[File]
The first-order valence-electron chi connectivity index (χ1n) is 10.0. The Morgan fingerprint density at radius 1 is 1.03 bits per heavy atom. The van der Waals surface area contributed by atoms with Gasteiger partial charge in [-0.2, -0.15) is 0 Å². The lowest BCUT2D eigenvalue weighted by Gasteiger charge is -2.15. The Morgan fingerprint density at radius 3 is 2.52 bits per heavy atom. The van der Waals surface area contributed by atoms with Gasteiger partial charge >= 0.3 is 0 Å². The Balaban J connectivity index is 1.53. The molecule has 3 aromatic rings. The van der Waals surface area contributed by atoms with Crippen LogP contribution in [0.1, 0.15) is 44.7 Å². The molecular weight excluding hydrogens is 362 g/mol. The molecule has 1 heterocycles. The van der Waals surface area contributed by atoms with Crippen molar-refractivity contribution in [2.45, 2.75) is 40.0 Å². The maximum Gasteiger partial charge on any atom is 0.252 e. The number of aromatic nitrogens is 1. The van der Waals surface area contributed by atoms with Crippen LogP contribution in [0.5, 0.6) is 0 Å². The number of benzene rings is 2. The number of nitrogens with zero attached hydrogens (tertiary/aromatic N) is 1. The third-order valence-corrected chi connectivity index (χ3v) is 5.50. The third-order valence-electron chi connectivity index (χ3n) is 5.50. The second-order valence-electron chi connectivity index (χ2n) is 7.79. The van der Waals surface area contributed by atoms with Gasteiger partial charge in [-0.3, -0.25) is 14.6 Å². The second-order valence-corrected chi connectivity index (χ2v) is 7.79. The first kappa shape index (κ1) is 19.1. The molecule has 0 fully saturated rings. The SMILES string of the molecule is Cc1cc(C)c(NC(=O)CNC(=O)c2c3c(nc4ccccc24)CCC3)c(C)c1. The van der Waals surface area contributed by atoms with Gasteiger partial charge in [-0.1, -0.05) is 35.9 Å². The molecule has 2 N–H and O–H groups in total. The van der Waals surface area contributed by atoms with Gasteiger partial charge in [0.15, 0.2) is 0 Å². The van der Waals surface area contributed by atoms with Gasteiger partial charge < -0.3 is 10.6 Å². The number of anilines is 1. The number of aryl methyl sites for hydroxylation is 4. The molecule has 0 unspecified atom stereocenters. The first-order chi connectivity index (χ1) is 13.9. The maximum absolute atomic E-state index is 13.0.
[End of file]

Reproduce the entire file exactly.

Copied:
The first-order valence-electron chi connectivity index (χ1n) is 10.0. The Morgan fingerprint density at radius 1 is 1.03 bits per heavy atom. The van der Waals surface area contributed by atoms with Gasteiger partial charge in [-0.2, -0.15) is 0 Å². The lowest BCUT2D eigenvalue weighted by Gasteiger charge is -2.15. The Morgan fingerprint density at radius 3 is 2.52 bits per heavy atom. The van der Waals surface area contributed by atoms with Gasteiger partial charge >= 0.3 is 0 Å². The Balaban J connectivity index is 1.53. The molecule has 3 aromatic rings. The van der Waals surface area contributed by atoms with Crippen LogP contribution in [0.1, 0.15) is 44.7 Å². The molecular weight excluding hydrogens is 362 g/mol. The molecule has 1 heterocycles. The van der Waals surface area contributed by atoms with Crippen molar-refractivity contribution in [2.45, 2.75) is 40.0 Å². The maximum Gasteiger partial charge on any atom is 0.252 e. The number of aromatic nitrogens is 1. The van der Waals surface area contributed by atoms with Crippen LogP contribution in [0.5, 0.6) is 0 Å². The number of benzene rings is 2. The number of nitrogens with zero attached hydrogens (tertiary/aromatic N) is 1. The third-order valence-corrected chi connectivity index (χ3v) is 5.50. The third-order valence-electron chi connectivity index (χ3n) is 5.50. The second-order valence-electron chi connectivity index (χ2n) is 7.79. The van der Waals surface area contributed by atoms with Gasteiger partial charge in [-0.3, -0.25) is 14.6 Å². The second-order valence-corrected chi connectivity index (χ2v) is 7.79. The first kappa shape index (κ1) is 19.1. The molecule has 0 fully saturated rings. The SMILES string of the molecule is Cc1cc(C)c(NC(=O)CNC(=O)c2c3c(nc4ccccc24)CCC3)c(C)c1. The van der Waals surface area contributed by atoms with Gasteiger partial charge in [-0.1, -0.05) is 35.9 Å². The molecule has 2 N–H and O–H groups in total. The van der Waals surface area contributed by atoms with Gasteiger partial charge in [0.15, 0.2) is 0 Å². The van der Waals surface area contributed by atoms with Gasteiger partial charge < -0.3 is 10.6 Å². The number of anilines is 1. The number of aryl methyl sites for hydroxylation is 4. The molecule has 0 unspecified atom stereocenters. The first-order chi connectivity index (χ1) is 13.9. The maximum absolute atomic E-state index is 13.0.